I invite them into the learning and the thinking, and I explain right off the top that I am not looking for a right answer. I am looking for their thinking. I ask them not to raise their hands (I believe when your hand is raised you stop listening and simply wait to share) when they wish to speak but rather to respond to a classmate when they want to build on the thinking. If it gets to a place where we are talking over each other, then I will manage it but imagine a class that wants to build on thinking so deeply that they are talking over each other – awesome problem.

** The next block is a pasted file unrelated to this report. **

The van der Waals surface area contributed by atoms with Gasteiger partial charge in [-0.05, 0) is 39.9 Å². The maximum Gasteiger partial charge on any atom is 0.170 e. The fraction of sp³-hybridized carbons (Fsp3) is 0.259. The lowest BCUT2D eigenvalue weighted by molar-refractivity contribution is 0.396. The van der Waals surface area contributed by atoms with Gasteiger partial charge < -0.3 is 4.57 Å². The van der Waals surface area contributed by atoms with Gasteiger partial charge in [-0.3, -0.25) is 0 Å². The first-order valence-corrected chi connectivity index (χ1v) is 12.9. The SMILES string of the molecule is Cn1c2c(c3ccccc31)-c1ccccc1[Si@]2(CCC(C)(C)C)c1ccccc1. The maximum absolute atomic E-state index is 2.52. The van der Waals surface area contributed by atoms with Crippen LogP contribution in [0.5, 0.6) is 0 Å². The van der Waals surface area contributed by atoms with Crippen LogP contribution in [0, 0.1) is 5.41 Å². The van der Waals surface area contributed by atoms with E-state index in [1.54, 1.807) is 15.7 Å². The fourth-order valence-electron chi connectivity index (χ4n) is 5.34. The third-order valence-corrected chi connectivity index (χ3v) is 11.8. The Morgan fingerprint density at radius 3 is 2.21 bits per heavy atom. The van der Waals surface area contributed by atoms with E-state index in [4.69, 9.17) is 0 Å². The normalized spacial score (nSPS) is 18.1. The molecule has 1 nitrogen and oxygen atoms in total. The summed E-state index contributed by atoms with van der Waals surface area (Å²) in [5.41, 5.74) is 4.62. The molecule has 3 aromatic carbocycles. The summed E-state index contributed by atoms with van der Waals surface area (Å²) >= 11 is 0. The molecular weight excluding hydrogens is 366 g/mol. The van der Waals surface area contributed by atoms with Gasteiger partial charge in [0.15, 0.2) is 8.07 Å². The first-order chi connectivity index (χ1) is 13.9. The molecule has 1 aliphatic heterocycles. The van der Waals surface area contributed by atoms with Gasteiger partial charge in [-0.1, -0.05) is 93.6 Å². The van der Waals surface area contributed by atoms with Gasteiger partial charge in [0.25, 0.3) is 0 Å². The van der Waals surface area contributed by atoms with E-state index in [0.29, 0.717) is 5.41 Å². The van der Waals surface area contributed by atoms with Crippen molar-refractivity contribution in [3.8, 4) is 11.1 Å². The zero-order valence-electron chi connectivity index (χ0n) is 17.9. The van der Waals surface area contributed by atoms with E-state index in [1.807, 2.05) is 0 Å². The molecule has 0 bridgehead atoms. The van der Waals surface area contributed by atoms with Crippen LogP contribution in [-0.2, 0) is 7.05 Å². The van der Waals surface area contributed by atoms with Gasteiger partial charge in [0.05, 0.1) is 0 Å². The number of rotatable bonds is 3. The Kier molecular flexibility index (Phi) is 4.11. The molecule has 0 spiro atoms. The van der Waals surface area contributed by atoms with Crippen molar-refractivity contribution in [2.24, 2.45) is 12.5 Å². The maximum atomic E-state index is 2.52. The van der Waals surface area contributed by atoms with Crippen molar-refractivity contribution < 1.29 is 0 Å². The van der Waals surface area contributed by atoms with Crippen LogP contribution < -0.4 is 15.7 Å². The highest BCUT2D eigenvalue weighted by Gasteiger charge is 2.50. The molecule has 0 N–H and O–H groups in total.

They are tentative at first. They wait for me to tell them what I think. I actually believe they are waiting for me to tell them what to think. It is very quiet for a few minutes. I love this part. I used to feel nauseous. If the clock is an older model you can hear the ticking. It is the sound of changing conditions. I laugh when they apologize for raising their hands. They have a blank piece of legal paper and sharpie to hold their thinking, make connections and jot something down they may want for later. I am capturing their thinking in a giant sketch note on the whiteboard at the front. I have four pictures for them to think about and one question. The class is large and, have been known to be very intolerant of each other, therefore class discussions have devolved very quickly. I am on high alert for about 15 minutes and then, together, we just let go. They are unstoppable. I learn their names quickly as I can while I toss the thinking back to students who have shared their thinking that someone else has built on, “Has this added to your thinking?”. I specifically ask students if their thinking has changed, “Did this change your mind?”. When they get stuck I wait. When they meet the learning head on, I ask a question to move it a little farther. I cannot sketch fast enough. They get the hang of this knowledge building thing very quickly.